Anterior Thoracic Decompression and Fusion
This procedure is performed to take pressure off the anterior or front aspect of the spinal cord in the thoracic spine. Usually disc herniation, tumor, infected abscess, or fracture fragments are pressing on the spinal cord compromising spinal cord function.
Adequate decompression cannot be performed in the back side of the spinal cord as spinal cord cannot be retracted or manipulated as the offending agent is directly in front of the spinal cord.
Resection of a rib is necessary to enter the chest cavity. Occasionally patient can develop pain in the area of the rib resection so called post thoracotomy pain which can persist and that can be usually treated with a procedure called intercostals nerve block or ablation.
Chest tubes are required to drain the chest cavity after the surgery and they are usually removed several days after the surgery if there is less than 50 cc to 100cc of drainage in 24 hour interval.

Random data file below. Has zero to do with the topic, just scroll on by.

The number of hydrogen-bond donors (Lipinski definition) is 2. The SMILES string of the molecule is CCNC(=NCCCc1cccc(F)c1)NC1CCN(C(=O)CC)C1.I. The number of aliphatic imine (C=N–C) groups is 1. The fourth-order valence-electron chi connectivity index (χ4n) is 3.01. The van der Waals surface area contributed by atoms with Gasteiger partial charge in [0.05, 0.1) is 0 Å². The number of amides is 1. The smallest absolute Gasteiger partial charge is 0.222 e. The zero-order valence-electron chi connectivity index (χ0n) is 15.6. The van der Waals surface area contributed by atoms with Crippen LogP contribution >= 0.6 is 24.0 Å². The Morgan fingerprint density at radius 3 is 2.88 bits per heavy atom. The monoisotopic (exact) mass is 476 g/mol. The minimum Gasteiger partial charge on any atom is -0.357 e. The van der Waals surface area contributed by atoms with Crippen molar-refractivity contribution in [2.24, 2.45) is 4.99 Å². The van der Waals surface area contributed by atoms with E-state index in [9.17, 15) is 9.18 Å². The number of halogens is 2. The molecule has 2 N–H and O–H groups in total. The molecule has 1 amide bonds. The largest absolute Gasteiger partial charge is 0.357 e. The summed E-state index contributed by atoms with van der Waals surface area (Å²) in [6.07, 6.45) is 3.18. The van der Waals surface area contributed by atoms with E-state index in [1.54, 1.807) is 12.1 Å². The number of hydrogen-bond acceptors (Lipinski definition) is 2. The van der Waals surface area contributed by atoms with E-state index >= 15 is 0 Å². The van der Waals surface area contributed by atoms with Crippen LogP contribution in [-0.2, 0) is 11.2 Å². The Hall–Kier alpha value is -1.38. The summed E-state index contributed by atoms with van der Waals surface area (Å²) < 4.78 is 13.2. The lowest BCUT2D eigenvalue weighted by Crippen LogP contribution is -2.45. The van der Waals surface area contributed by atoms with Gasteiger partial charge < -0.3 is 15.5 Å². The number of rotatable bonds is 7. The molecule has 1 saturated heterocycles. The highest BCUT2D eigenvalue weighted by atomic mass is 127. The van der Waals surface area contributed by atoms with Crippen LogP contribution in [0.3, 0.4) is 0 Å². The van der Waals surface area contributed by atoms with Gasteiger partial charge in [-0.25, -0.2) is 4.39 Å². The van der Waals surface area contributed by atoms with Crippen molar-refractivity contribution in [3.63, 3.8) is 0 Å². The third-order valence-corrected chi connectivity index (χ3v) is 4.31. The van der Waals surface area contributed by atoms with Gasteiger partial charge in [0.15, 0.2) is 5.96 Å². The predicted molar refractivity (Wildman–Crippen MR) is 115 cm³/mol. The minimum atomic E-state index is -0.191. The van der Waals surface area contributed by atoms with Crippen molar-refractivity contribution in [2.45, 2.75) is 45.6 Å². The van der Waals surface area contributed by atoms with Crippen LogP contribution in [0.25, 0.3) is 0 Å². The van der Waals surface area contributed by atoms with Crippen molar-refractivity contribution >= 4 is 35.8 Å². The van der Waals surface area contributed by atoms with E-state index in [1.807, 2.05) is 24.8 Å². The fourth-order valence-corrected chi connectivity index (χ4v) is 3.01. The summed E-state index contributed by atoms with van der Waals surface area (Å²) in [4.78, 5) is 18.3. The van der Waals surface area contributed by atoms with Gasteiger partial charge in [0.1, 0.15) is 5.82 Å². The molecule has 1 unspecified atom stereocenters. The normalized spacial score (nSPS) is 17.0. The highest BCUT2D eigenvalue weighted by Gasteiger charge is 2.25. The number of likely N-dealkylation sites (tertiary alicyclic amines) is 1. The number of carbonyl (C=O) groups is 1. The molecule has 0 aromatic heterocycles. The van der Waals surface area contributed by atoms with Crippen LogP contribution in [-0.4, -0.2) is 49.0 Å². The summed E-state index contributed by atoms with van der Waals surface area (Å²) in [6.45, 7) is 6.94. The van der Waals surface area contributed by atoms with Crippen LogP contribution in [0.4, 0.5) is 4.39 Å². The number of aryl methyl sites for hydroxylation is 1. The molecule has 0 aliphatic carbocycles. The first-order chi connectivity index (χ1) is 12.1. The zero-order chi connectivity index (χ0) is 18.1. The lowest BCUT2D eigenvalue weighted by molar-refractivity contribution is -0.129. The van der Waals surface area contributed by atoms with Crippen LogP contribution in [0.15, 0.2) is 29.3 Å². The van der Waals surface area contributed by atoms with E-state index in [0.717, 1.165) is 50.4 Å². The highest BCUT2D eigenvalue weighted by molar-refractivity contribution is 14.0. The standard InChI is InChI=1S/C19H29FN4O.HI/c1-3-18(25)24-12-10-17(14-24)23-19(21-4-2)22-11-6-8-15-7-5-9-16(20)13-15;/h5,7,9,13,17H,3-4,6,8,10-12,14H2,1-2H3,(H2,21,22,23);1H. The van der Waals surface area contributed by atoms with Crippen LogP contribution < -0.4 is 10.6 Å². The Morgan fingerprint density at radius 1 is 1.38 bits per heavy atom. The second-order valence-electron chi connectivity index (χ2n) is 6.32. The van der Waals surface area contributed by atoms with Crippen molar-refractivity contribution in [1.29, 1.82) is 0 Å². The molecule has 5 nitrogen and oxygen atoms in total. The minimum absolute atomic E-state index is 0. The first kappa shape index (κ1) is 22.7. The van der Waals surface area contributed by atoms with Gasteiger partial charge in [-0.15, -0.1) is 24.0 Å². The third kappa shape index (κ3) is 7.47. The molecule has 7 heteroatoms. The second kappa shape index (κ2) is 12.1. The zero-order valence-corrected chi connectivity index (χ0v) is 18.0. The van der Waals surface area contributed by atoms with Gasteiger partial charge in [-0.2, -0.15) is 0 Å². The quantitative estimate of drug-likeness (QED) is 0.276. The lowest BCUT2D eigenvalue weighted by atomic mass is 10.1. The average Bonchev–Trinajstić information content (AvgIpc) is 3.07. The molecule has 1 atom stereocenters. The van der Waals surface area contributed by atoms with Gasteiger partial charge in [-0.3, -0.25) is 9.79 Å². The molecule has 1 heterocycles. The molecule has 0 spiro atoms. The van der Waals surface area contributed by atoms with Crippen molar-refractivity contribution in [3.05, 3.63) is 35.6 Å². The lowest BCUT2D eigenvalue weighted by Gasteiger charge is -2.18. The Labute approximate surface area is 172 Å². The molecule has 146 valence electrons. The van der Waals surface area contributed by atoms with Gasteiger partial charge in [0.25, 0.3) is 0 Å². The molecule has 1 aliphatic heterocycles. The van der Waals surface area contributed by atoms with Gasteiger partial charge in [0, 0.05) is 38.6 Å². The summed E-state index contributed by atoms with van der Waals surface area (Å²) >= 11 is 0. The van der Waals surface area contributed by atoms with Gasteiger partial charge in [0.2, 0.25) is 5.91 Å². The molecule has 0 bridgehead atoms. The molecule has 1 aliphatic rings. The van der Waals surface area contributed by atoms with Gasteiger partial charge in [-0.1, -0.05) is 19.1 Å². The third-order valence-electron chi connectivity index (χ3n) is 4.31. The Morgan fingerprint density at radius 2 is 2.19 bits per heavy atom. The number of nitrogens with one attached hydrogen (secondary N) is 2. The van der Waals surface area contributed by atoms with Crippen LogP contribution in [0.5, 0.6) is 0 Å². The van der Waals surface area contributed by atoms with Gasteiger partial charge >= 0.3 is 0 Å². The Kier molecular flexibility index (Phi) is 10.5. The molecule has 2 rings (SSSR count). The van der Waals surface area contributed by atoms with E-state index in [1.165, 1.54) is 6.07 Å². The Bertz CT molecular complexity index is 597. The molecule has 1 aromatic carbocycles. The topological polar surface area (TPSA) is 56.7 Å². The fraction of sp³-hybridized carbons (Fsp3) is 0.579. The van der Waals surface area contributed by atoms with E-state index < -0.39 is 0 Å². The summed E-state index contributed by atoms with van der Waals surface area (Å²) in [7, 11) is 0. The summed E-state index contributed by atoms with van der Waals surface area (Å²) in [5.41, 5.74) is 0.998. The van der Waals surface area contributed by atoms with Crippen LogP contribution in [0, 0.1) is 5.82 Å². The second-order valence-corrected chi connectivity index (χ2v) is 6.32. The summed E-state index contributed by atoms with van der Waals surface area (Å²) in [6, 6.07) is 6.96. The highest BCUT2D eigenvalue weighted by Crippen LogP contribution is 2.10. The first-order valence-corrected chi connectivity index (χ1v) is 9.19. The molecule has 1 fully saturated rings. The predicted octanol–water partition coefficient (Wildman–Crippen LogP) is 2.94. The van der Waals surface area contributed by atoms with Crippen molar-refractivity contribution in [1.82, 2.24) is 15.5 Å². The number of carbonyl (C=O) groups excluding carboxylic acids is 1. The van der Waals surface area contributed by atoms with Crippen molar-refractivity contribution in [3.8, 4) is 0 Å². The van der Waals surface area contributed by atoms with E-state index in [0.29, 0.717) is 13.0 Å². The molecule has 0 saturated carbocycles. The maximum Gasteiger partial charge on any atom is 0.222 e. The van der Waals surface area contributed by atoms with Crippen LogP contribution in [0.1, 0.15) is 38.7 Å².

Instrumentation such as screws and rods and plates may be used in addition to bone graft or cages to stabilize the spine. Additional posterior surgery using pedicle screws and rods may be necessary to further stabilize the spine.
Potential complications of the procedure includes risk of neurological injury including paralysis, wound infection, lung injury, accumulation of lymph fluid called chyle in the chest cavity, hardware failure, failure of fusion to occur, and thoracotomy pain as mentioned above. The surgery is performed in conjunction with a general surgeon.